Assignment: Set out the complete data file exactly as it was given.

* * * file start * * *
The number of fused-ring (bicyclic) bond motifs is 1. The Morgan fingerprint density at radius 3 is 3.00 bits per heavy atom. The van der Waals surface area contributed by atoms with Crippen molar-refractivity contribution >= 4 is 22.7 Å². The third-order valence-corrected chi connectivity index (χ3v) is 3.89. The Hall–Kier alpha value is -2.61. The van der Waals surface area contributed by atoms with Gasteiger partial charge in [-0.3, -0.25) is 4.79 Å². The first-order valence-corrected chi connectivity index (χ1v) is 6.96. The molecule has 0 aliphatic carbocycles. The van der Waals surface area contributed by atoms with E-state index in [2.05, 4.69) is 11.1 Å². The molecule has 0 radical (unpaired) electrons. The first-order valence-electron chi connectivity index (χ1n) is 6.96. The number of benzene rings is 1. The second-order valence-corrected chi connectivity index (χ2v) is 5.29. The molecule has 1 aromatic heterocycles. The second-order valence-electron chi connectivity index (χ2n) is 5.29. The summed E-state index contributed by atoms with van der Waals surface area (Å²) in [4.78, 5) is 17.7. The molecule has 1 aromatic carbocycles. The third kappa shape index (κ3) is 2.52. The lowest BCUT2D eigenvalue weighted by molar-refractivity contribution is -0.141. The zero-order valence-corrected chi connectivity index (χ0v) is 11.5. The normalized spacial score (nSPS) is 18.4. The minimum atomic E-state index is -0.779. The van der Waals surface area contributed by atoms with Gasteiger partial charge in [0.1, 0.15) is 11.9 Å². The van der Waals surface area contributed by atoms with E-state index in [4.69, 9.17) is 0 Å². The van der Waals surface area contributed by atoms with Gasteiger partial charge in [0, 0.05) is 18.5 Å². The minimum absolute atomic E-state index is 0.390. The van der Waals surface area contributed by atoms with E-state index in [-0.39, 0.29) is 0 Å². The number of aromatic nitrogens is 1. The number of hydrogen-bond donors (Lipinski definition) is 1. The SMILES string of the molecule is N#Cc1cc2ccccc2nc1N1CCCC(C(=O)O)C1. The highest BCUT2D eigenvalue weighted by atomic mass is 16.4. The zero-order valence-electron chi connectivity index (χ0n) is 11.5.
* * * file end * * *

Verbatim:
The number of fused-ring (bicyclic) bond motifs is 1. The Morgan fingerprint density at radius 3 is 3.00 bits per heavy atom. The van der Waals surface area contributed by atoms with Crippen molar-refractivity contribution >= 4 is 22.7 Å². The third-order valence-corrected chi connectivity index (χ3v) is 3.89. The Hall–Kier alpha value is -2.61. The van der Waals surface area contributed by atoms with Gasteiger partial charge in [-0.3, -0.25) is 4.79 Å². The first-order valence-corrected chi connectivity index (χ1v) is 6.96. The molecule has 0 aliphatic carbocycles. The van der Waals surface area contributed by atoms with E-state index in [2.05, 4.69) is 11.1 Å². The molecule has 0 radical (unpaired) electrons. The first-order valence-electron chi connectivity index (χ1n) is 6.96. The number of benzene rings is 1. The second-order valence-corrected chi connectivity index (χ2v) is 5.29. The molecule has 1 aromatic heterocycles. The second-order valence-electron chi connectivity index (χ2n) is 5.29. The summed E-state index contributed by atoms with van der Waals surface area (Å²) in [4.78, 5) is 17.7. The molecule has 1 aromatic carbocycles. The third kappa shape index (κ3) is 2.52. The lowest BCUT2D eigenvalue weighted by molar-refractivity contribution is -0.141. The zero-order valence-corrected chi connectivity index (χ0v) is 11.5. The normalized spacial score (nSPS) is 18.4. The minimum atomic E-state index is -0.779. The van der Waals surface area contributed by atoms with Gasteiger partial charge in [0.1, 0.15) is 11.9 Å². The van der Waals surface area contributed by atoms with E-state index in [4.69, 9.17) is 0 Å². The van der Waals surface area contributed by atoms with Gasteiger partial charge in [0, 0.05) is 18.5 Å². The minimum absolute atomic E-state index is 0.390. The van der Waals surface area contributed by atoms with E-state index in [-0.39, 0.29) is 0 Å². The number of aromatic nitrogens is 1. The number of hydrogen-bond donors (Lipinski definition) is 1. The SMILES string of the molecule is N#Cc1cc2ccccc2nc1N1CCCC(C(=O)O)C1. The highest BCUT2D eigenvalue weighted by atomic mass is 16.4. The zero-order valence-electron chi connectivity index (χ0n) is 11.5.